American Society of Civil Engineers

Influence of Spectal Width on Wave Height Parameter Estimates in Coastal Environments

by Justin P. Vandever, (corresponding author), (Coastal Engr., Philip Williams and Assoc., Ltd., San Francisco, CA 94108; formerly, Virginia Inst. of Marine Sci., Gloucester Point, VA 23062 E-mail:, Eric M. Siegel, (Gen. Mgr., Nortek USA, Annapolis, MD 21403. E-mail:, John M. Brubaker, (Assoc. Prof., Virginia Inst. of Marine Sci., Gloucester Point, VA 23062. E-mail:, and Carl T. Friedrichs, M.ASCE, (Prof., Virvinia Inst. of Marine Sci., Gloucester Point, VA 23062. E-mail:

Journal of Waterway, Port, Coastal and Ocean Engineering, Vol. 134, No. 3, May/June 2008, pp. 187-194, (doi:

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Document type: Journal Paper
Discussion: by Nobuhito Mori E-mail: and et al.    (See full record)
Abstract: In this study, we present comparisons of wave height estimates using data from acoustic Doppler wave gauges in ten coastal and estuarine environments. The results confirm that the agreement between significant wave height estimates based on spectral moments (Hm0) versus zero-crossing analysis (H1/3) is linked to the underlying narrow band assumption, and that a divergence from theory occurs as spectral width increases with changes in the wave field. Long-term measurements of the maximum to significant wave height ratio, Hmax/H1/3, show a predictable dependence on the site-specific wave climate and sampling scheme. As an engineering tool for other investigators, we present empirically derived equations relating Hm0/H1/3 and H1/3 /m0 to the spectral bandwidth parameter, v and evaluate two procedures to predict Hmax from the spectrum when the surface elevation time series is unavailable. Comparisons with observations at each site demonstrate the utility of the methods to predict Hmax within 10% on average.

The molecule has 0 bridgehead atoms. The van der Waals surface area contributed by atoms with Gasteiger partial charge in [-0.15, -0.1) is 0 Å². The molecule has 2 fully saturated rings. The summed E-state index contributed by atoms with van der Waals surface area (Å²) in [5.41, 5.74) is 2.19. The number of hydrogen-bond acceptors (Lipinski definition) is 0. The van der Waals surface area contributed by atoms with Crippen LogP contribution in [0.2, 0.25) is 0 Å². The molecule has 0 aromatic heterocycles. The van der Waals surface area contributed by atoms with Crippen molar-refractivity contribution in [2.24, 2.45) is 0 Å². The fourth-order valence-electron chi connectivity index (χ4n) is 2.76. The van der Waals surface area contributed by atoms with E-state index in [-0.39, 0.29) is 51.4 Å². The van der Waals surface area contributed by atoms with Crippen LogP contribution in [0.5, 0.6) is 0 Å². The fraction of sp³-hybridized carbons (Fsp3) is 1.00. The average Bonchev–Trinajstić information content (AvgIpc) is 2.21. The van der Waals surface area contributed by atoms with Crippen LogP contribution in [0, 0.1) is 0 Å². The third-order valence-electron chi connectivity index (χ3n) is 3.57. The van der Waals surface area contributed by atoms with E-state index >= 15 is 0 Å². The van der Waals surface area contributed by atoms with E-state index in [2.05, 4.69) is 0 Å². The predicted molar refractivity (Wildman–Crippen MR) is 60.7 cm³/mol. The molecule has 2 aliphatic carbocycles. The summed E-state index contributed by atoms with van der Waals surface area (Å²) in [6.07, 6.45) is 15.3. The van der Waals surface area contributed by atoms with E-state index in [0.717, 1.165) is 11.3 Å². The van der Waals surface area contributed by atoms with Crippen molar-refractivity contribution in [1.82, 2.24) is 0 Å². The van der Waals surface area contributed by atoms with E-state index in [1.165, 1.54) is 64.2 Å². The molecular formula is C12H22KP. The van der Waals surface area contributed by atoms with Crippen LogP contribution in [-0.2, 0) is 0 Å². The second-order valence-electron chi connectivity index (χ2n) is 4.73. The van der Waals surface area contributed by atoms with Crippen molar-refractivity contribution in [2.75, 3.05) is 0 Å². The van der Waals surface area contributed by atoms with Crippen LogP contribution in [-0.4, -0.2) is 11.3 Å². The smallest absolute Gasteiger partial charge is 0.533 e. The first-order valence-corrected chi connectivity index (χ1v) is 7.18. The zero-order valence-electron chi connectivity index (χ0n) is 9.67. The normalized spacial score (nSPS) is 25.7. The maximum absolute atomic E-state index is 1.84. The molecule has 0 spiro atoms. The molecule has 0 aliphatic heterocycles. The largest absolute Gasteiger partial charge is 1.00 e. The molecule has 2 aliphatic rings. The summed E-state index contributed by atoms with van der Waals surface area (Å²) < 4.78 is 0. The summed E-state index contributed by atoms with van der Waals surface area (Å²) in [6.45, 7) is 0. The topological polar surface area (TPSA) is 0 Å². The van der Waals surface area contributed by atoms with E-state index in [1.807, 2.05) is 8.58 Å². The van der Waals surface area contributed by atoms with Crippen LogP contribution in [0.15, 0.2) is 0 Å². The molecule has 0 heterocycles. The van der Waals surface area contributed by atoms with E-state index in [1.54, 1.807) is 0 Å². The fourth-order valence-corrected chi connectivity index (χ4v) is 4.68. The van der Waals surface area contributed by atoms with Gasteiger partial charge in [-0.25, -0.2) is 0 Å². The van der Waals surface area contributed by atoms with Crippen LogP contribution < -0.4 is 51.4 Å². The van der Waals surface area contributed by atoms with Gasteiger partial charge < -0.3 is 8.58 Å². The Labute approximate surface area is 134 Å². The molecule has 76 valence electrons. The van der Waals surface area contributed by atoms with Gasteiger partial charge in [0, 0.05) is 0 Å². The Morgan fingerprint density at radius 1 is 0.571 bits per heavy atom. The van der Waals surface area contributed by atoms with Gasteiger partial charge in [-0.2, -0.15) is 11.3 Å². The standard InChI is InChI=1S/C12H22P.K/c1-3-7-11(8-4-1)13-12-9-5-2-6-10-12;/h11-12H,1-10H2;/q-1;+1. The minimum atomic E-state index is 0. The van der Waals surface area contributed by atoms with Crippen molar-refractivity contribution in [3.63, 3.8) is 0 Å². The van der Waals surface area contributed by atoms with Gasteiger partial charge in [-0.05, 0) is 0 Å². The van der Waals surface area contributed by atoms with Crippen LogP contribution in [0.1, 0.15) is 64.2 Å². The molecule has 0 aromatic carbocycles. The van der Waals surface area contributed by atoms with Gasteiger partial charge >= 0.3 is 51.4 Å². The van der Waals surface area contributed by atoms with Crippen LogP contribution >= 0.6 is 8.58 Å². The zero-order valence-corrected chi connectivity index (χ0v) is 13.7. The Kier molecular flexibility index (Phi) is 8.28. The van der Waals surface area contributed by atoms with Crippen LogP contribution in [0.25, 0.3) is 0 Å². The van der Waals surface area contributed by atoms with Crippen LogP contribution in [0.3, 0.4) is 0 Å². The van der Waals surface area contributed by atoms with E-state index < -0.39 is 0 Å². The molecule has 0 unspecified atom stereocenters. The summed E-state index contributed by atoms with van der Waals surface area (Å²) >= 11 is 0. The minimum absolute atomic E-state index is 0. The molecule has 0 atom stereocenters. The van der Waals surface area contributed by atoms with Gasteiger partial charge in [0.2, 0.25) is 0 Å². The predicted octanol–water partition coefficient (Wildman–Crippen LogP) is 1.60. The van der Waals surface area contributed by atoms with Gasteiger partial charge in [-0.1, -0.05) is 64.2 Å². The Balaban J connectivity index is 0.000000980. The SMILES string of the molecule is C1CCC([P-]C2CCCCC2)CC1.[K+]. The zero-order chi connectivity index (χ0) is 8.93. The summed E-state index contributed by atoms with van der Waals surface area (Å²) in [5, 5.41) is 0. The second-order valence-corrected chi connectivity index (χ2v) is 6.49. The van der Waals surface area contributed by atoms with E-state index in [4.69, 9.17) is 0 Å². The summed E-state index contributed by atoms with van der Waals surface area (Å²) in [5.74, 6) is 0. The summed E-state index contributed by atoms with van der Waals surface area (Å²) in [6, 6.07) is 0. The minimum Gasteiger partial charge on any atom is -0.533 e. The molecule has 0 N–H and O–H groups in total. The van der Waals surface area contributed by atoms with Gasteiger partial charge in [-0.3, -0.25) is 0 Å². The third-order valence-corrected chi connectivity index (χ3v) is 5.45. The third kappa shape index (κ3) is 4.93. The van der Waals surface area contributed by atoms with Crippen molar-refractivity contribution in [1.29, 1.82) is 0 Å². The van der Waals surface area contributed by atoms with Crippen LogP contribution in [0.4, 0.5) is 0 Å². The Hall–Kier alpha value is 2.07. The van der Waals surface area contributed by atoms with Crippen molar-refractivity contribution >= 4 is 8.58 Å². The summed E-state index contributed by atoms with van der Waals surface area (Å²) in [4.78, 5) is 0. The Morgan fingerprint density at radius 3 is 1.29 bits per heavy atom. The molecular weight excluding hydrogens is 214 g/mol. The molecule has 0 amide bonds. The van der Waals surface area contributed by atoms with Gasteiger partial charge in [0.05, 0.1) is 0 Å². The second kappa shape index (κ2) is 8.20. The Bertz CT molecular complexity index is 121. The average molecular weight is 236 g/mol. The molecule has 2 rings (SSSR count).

ASCE Subject Headings:
Water waves
Wave height
Wave measurement
Wave spectra